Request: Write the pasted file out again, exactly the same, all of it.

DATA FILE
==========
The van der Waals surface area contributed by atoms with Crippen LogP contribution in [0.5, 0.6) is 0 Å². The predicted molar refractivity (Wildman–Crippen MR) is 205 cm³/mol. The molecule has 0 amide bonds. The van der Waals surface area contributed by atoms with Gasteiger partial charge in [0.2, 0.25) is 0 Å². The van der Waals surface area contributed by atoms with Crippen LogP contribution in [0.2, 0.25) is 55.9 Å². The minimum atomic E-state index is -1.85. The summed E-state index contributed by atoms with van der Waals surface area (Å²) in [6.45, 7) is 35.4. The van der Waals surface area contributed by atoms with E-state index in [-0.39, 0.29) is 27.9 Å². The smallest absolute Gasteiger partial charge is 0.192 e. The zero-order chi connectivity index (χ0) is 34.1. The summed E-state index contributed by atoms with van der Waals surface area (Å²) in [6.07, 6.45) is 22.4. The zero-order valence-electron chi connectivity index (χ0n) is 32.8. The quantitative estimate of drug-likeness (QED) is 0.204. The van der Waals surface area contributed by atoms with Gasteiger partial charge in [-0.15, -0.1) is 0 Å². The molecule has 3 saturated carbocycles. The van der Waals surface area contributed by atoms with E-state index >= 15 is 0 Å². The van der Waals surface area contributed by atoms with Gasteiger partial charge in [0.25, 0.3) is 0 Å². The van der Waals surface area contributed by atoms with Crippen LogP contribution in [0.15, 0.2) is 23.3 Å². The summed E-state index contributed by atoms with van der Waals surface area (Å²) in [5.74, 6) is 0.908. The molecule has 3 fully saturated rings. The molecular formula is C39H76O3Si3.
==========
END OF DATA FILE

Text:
The van der Waals surface area contributed by atoms with Crippen LogP contribution in [0.5, 0.6) is 0 Å². The predicted molar refractivity (Wildman–Crippen MR) is 205 cm³/mol. The molecule has 0 amide bonds. The van der Waals surface area contributed by atoms with Gasteiger partial charge in [0.2, 0.25) is 0 Å². The van der Waals surface area contributed by atoms with Crippen LogP contribution in [0.2, 0.25) is 55.9 Å². The minimum atomic E-state index is -1.85. The summed E-state index contributed by atoms with van der Waals surface area (Å²) in [6.45, 7) is 35.4. The van der Waals surface area contributed by atoms with E-state index in [-0.39, 0.29) is 27.9 Å². The smallest absolute Gasteiger partial charge is 0.192 e. The zero-order chi connectivity index (χ0) is 34.1. The summed E-state index contributed by atoms with van der Waals surface area (Å²) in [6.07, 6.45) is 22.4. The zero-order valence-electron chi connectivity index (χ0n) is 32.8. The quantitative estimate of drug-likeness (QED) is 0.204. The van der Waals surface area contributed by atoms with Gasteiger partial charge in [-0.15, -0.1) is 0 Å². The molecule has 3 saturated carbocycles. The van der Waals surface area contributed by atoms with E-state index >= 15 is 0 Å². The van der Waals surface area contributed by atoms with Gasteiger partial charge in [0.25, 0.3) is 0 Å². The van der Waals surface area contributed by atoms with Crippen LogP contribution in [0.15, 0.2) is 23.3 Å². The summed E-state index contributed by atoms with van der Waals surface area (Å²) in [5.74, 6) is 0.908. The molecule has 3 fully saturated rings. The molecular formula is C39H76O3Si3.